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Media: Max Robinson

By Onaje Morris
On February 21, 2019

Max Robinson started his career in journalism in 1959, and he served as anchor of the eve- ning newscast at ABC from 1978 to 1983. ABCNEWS.COM/Courtesy photo

Who is Max Robinson? Why is he an unsung black historical figure. Max Robinson who was an American broadcast journalist for ABC News and served as a co-anchor for ABC World News Tonight. He was also the first African American broadcast network news anchor in the history of American television. He was also one of the original founders of the National Association of Black Journalists.

 

Max Robinson was born on May 1, 1939 in Richmond, Virginia. A very bright student, he later attended Oberlin College where he served as president of the freshmen class. He later attended Indiana University and eventually earned his degree from Virginia Union University. Robinson served in the Air Force and eventually received an honorable discharge due to a medical condition.

 

Robinson began his television journey in Portsmouth, Virginia in 1959 where he applied for a position at a local radio station that had a “whites only” policy which at the time was legal. The station owner allowed Robinson to audition for a position along with several white candidates. Robinson was given a job reading the news on the air, Although the station selected him over an otherwise all-white group of applicants, it still enforced a color barrier by projecting an image of the station’s logo to conceal Robinson as he read the news. He was fired the day after he presented the news without the logo obscuring his face.

 

When Robinson protested, he was fired. Afterwards he moved to Washington, D.C. and worked at WTOP-TV as a cameraman trainee and in other behind the scene jobs. Robinson found a job at Washington’s WRC-TV in 1967, remaining there until 1978.

 

While there he won six journalism awards for his coverage of civil rights events of the era including the 1968 assassination of Dr. Martin Luther King, Jr.  By the end of the decade, Robinson was one of the most popular news anchors in the nation’s capital.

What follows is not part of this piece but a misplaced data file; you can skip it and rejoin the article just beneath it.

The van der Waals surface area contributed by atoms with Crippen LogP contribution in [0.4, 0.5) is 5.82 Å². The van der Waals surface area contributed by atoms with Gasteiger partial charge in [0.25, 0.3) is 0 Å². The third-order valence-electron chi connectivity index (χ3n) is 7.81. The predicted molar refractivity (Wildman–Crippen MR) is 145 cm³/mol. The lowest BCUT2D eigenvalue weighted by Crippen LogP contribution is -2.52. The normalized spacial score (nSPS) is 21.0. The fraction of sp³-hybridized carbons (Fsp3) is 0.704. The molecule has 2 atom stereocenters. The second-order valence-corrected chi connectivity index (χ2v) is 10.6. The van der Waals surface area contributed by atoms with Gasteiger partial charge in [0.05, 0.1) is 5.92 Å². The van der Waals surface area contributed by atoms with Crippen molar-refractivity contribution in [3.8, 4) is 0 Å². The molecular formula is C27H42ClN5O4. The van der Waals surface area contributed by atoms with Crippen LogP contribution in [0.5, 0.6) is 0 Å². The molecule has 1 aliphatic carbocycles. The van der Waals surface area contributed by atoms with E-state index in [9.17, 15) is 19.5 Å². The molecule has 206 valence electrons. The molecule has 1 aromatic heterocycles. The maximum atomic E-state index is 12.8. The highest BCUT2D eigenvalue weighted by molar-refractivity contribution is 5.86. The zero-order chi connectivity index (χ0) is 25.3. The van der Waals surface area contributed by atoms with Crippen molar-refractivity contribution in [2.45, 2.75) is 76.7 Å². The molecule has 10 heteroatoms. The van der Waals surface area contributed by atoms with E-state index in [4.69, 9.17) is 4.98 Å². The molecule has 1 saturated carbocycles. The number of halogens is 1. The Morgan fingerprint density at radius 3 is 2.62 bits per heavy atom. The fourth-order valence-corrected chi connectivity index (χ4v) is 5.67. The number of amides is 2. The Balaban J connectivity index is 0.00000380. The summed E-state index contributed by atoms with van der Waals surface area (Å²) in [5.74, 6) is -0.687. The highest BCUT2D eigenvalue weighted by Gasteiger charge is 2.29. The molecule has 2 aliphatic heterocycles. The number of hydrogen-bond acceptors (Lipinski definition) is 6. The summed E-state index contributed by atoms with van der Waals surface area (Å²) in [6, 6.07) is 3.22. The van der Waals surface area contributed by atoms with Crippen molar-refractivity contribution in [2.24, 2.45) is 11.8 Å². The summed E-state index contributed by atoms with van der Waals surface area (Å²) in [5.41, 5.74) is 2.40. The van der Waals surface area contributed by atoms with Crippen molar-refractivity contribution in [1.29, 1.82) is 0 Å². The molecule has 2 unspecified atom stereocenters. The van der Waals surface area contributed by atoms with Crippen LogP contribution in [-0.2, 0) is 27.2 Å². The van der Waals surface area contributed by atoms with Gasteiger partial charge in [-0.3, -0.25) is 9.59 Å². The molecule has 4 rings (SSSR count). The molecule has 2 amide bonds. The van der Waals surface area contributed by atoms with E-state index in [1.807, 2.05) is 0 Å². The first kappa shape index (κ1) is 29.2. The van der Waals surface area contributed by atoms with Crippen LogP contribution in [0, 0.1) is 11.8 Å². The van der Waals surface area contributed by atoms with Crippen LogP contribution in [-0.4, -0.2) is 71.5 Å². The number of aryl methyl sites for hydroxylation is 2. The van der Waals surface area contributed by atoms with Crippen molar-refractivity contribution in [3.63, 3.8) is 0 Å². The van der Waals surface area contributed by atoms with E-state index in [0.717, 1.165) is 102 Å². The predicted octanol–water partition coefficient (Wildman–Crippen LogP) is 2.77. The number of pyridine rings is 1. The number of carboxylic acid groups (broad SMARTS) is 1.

In 1978, Robinson was selected by ABC executive Roone Arledge to become the co-anchor of ABC News. He served in this capacity until 1983.

 

He left ABC in 1984 to become the first black anchor at WMAQ in Chicago. But it didn’t last, and he left WMAQ in 1985. Unfortunately, just when it appeared that he was about to put his life in order, he was hospitalized in Blue Island, Illinois, with pneumonia. It didn’t take doctors long to figure out the cause of his ailment. He kept his condition secret.

 

It was thought that most news organizations knew already and decided to honor a fellow journalist’s privacy. To have AIDS at that time was to be a pariah. In some ways, it still is. But in 1988, it was much worse. In the fall of 1988, he traveled back to DC to give a speech at Howard University’s School of Journalism. Later that night, he became increasingly ill, and checked into Howard University Hospital. On the morning of Dec. 20, 1988, Max Robinson passed away. The truth of his condition was finally revealed: he died from complications due to AIDS.

 

Max Robinson deserves as much credit for his achievements in journalism as Edward R. Murrow or Frederick Douglass. But he’s fading from the collective memory. There are no books written about him. There are no documentaries or dramas made of his story. Yes, he was moody and temperamental. His drinking and bouts with depression got in the way of his work in later years. Sometimes the people who loved him were hurt by things he said or did. He made mistakes. And he died from AIDS. But that’s not all that he was.

 

He showed Washingtonians the other side of Washington with his documentary on Anacostia. He risked his life by agreeing to act as a negotiator during the hostage crisis at the Washington Mosque. He broke through the wall of racism by being the first time and time again. He mentored young black journalists who were coming through the door he had opened. He stood up and pointed out racism even in his own network when it would have been easier to just take the money and read the news. He tried to educate his children about their African heritage. He won numerous awards for his efforts and made things a whole lot easier for the African-American journalists of today.

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